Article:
Biotechnology in Animal Agriculture: Status and Current Issues [September 10, 2010] [open pdf - 288KB]
"Animal agriculture is being transformed by rapid advances in biotechnology--a term that encompasses a variety of technologies, including genetic engineering (GE), genetic modification, transgenics, recombinant DNA techniques, and cloning, among others. Producers are interested in the application of biotechnology to improve productivity, consistency, and quality; to introduce new food, fiber, and medical products; and to protect the environment. Potential human health applications of transgenic animals include producing biopharmaceuticals and generating organs, tissues, and cells for xenotransplantation. Criticisms of such applications involve issues ranging from food safety and social resistance to potential negative impacts on animal welfare and on ecosystems. Questions also have arisen about the adequacy of the current regulatory structure to assess and manage any risks created by these technologies. On January 15, 2009, the U.S. Food and Drug Administration (FDA) released final guidance on how it is to regulate GE animals and products. FDA is to do so under its existing statutory authority and regulations. Generally, GE-derived foods, for example, are to be regulated like non- GE foods; if their composition does not differ from their conventional counterparts, they will not have to be labeled. Nonetheless, developers of GE animals and of GE-derived products must gain FDA pre-market approval."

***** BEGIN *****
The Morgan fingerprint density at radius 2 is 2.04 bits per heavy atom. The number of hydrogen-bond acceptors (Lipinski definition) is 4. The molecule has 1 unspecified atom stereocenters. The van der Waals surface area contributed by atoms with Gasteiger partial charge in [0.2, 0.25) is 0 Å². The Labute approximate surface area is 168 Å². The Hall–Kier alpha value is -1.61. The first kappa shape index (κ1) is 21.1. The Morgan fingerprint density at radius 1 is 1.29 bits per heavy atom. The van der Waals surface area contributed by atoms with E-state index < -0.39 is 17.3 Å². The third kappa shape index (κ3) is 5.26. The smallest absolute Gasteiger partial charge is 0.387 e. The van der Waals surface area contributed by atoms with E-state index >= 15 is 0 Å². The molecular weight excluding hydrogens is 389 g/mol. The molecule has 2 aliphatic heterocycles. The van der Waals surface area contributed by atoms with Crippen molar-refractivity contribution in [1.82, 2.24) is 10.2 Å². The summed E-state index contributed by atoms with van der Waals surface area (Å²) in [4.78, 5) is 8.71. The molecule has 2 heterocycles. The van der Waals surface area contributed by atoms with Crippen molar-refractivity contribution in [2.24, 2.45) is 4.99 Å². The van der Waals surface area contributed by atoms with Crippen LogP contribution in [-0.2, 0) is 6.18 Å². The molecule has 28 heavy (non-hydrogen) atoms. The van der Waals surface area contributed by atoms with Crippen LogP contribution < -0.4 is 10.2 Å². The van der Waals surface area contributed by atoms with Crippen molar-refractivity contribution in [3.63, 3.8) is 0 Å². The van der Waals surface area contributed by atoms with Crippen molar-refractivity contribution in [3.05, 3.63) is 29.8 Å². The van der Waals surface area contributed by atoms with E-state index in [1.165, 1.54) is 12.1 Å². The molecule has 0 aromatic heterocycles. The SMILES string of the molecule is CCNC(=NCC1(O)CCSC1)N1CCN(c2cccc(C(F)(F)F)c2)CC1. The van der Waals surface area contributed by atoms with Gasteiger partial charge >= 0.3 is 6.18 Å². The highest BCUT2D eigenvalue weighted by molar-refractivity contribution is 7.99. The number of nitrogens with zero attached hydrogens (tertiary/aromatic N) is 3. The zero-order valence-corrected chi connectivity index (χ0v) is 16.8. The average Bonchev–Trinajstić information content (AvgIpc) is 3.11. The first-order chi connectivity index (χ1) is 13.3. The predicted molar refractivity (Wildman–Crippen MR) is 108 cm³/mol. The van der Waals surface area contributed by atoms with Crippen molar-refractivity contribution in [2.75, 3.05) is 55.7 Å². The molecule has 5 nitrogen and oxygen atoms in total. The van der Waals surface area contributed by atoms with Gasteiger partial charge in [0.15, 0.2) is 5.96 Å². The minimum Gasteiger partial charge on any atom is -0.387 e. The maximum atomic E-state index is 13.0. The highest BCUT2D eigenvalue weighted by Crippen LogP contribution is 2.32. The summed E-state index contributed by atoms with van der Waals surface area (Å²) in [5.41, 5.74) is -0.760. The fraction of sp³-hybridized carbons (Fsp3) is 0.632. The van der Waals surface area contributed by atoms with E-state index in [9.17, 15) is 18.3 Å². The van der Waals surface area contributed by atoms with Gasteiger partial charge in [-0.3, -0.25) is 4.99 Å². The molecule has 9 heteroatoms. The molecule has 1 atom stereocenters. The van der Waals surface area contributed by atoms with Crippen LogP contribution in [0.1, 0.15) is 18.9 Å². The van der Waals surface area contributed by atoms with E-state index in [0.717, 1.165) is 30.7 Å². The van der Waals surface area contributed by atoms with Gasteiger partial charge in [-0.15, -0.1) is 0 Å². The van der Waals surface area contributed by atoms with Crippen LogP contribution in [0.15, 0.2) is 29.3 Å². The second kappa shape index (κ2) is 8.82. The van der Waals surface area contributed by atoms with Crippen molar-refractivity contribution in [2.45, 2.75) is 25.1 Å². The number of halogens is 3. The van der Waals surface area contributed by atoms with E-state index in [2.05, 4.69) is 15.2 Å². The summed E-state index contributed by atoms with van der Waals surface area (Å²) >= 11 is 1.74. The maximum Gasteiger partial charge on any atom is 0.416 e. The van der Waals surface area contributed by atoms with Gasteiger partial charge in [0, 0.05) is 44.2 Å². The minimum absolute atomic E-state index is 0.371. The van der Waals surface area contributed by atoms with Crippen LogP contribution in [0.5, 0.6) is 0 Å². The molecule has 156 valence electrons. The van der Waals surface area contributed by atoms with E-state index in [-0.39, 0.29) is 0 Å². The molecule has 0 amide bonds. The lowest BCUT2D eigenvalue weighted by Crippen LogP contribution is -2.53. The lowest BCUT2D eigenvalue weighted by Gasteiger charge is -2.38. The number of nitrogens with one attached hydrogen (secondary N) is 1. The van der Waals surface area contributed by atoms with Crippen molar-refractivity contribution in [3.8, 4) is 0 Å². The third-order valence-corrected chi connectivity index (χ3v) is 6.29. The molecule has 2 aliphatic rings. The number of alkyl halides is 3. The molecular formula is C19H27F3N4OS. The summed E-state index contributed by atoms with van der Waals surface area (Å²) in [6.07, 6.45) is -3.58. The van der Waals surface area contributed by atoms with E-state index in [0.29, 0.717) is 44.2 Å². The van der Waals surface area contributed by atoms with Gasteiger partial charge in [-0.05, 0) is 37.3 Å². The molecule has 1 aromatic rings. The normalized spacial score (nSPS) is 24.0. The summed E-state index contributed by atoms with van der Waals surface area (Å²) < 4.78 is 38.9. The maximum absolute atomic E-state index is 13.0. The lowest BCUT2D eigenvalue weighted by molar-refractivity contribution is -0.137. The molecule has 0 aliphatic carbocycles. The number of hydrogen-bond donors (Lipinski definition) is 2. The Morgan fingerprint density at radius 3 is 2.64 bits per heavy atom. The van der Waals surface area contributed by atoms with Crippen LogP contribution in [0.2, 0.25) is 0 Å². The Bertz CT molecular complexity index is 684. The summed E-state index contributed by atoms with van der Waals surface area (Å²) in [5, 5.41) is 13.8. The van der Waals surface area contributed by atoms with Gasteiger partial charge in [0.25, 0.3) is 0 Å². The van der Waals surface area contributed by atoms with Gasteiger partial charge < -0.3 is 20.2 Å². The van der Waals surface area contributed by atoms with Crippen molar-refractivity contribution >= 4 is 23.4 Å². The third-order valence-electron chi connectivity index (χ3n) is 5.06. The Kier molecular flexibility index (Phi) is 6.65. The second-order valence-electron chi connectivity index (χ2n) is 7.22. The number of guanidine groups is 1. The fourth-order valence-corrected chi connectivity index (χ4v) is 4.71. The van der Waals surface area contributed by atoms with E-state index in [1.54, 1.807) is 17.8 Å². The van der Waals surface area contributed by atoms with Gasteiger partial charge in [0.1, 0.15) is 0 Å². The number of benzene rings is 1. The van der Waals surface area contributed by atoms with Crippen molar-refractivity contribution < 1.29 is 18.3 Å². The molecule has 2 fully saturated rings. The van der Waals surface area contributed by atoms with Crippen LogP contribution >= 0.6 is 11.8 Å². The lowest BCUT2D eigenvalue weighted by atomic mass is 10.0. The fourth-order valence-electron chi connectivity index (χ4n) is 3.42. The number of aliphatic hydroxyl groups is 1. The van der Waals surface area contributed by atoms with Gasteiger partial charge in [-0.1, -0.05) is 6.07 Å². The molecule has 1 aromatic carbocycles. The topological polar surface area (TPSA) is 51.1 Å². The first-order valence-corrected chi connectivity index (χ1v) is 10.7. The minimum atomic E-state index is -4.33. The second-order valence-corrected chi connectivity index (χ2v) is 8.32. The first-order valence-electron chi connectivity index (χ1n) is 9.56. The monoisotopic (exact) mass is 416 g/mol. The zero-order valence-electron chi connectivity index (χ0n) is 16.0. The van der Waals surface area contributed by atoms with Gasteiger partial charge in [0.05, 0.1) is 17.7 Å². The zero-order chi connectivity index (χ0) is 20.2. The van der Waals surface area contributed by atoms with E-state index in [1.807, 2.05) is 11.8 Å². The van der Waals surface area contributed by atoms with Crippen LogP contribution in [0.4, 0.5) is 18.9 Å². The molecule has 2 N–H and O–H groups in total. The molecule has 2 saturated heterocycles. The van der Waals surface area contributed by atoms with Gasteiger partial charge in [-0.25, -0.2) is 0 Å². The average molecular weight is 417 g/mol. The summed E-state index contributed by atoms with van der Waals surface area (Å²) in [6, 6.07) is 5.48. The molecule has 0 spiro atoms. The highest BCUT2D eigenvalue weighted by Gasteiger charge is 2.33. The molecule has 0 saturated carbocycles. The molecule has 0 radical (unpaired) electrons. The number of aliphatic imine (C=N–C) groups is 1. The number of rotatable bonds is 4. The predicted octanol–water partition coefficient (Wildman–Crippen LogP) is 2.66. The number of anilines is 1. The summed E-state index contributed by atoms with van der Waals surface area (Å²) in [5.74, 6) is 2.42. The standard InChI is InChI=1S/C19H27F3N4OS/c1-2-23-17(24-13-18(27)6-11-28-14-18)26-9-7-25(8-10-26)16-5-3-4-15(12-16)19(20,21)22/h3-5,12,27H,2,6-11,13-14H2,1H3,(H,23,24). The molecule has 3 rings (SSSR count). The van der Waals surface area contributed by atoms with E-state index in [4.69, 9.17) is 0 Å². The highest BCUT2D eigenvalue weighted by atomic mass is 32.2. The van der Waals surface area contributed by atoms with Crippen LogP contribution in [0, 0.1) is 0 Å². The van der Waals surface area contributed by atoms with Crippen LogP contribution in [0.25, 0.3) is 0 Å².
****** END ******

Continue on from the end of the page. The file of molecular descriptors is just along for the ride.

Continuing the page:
CRS Report for Congress, RL33334
National Agricultural Law Center: http://www.nationalaglawcenter.org/crs/